Green tea began in China as a medicinal brew, and grew in Japan into an aid to wakefulness and meditation for Zen monks. In time, the ceremony of its preparation became a mode of refinement for a social elite versed in introspection and aesthetics. In the modern age, however, few Japanese have the time or opportunity to sit through the elaborate protocols of tea ceremony.

Tea Life, Tea Mind, by Soshitsu Sen XV95 pagesWEATHERHILL

Born into a family with deep roots in chanoyu (tea ceremony), Soshitsu Sen XV (now known as Genshitsu Sen), the 15th grand master of the Urasenke school of tea, writes in the 1979 translation of his classic text “Tea Life, Tea Mind” that the ceremony involves little more than the “simple act of serving tea and receiving it with gratitude.”

Breathing new life into the practice, Sen traveled extensively overseas, spreading his doctrine that “peace can be spread by offering a bowl of tea to another.” His talks, lectures and demonstrations were also aimed at promulgating his belief that an appreciation for chanoyu was a prerequisite for an understanding of Japanese culture in general.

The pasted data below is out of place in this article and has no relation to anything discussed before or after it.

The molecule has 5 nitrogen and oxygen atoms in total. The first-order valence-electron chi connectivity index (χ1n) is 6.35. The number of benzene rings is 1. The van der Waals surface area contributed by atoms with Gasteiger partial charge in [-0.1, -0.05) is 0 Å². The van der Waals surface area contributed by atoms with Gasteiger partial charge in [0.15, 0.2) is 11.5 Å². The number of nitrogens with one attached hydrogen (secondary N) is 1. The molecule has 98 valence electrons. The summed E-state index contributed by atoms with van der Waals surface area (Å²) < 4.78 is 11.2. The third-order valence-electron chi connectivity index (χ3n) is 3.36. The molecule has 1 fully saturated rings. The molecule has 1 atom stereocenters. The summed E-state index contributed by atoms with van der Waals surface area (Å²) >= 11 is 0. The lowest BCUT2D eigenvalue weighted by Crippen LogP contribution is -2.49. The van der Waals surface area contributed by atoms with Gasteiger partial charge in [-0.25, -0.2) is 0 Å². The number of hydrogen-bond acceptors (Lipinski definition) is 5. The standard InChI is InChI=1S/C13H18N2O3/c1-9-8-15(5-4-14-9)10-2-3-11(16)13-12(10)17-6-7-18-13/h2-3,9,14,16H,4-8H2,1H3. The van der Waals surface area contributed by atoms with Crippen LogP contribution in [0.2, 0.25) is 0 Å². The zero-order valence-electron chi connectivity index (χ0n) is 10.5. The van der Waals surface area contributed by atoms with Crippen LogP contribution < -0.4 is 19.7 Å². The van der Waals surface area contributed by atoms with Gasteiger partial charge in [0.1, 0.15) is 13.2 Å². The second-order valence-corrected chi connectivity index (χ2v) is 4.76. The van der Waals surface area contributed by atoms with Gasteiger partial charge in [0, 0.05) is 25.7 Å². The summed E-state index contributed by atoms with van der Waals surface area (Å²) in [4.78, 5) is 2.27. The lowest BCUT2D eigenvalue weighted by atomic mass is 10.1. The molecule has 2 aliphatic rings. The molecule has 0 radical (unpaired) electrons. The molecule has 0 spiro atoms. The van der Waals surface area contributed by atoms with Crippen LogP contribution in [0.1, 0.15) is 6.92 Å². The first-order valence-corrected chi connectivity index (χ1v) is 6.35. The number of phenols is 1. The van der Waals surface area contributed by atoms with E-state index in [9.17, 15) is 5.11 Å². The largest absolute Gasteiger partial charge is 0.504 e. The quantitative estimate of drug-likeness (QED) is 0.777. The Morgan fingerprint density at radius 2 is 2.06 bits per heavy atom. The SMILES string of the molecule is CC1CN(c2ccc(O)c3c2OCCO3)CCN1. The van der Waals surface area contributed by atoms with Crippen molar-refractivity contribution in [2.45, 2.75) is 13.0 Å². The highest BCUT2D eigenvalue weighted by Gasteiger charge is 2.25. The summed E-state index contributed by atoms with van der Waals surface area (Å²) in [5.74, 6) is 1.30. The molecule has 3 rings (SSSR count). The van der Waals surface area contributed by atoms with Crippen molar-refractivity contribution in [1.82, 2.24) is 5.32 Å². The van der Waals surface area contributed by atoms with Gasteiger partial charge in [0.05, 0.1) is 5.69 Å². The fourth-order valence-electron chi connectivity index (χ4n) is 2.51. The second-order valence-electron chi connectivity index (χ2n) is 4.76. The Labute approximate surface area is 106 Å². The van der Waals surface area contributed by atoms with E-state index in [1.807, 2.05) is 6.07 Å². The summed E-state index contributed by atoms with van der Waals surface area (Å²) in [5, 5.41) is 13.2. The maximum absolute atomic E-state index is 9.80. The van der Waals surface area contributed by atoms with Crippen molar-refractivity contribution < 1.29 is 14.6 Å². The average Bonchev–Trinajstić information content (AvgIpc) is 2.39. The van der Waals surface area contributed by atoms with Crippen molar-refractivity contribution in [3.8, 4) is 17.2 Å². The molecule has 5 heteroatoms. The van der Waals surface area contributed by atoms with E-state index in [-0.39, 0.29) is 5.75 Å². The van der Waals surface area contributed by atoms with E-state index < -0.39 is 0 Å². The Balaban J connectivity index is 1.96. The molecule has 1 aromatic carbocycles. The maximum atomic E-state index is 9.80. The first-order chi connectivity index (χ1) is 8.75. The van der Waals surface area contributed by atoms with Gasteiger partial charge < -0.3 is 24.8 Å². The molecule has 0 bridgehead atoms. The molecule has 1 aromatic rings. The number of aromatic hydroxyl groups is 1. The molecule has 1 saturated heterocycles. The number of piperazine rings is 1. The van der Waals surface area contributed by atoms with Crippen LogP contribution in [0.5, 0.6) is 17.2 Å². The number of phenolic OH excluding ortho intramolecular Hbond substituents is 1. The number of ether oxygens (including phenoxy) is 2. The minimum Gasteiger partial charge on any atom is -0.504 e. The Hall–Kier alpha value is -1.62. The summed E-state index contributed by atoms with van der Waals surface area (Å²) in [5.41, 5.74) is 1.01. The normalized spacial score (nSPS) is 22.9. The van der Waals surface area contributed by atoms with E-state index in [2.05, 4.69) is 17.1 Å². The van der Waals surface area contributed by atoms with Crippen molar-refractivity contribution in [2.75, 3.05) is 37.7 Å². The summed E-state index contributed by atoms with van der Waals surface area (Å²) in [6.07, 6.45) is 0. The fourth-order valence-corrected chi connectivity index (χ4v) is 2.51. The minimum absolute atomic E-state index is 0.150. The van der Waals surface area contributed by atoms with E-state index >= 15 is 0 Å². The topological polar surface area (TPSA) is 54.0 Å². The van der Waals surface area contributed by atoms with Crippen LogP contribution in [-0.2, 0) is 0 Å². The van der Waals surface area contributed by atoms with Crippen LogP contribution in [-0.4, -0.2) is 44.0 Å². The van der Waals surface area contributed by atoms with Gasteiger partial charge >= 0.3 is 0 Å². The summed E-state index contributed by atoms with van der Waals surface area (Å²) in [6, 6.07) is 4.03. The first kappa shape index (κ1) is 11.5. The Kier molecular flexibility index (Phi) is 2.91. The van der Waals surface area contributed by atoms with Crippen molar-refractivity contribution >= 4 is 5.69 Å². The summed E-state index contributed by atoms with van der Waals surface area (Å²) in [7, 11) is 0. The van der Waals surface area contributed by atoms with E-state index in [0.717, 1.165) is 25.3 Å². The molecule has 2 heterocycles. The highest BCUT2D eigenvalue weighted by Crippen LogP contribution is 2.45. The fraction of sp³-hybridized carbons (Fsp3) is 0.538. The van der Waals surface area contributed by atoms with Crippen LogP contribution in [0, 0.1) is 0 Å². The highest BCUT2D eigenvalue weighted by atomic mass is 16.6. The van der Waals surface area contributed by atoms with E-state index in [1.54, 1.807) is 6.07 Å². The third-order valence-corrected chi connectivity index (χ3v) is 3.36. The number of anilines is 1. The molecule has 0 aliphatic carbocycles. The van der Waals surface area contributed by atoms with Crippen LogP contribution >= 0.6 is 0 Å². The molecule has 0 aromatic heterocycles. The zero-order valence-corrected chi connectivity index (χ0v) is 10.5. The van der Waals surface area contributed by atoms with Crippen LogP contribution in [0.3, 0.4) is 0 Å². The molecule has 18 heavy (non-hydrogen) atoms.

In assured, amateur-friendly prose, and drawing on engaging anecdotes as much principles and philosophy, Sen describes his training and initiation into becoming head of Urasenke, a process that involved attaining Zen priesthood, which is a requirement for all grand tea masters.

In Sen’s book, the worship of tea becomes less a mark of connoisseurship and more a social leveling to be enjoyed by all.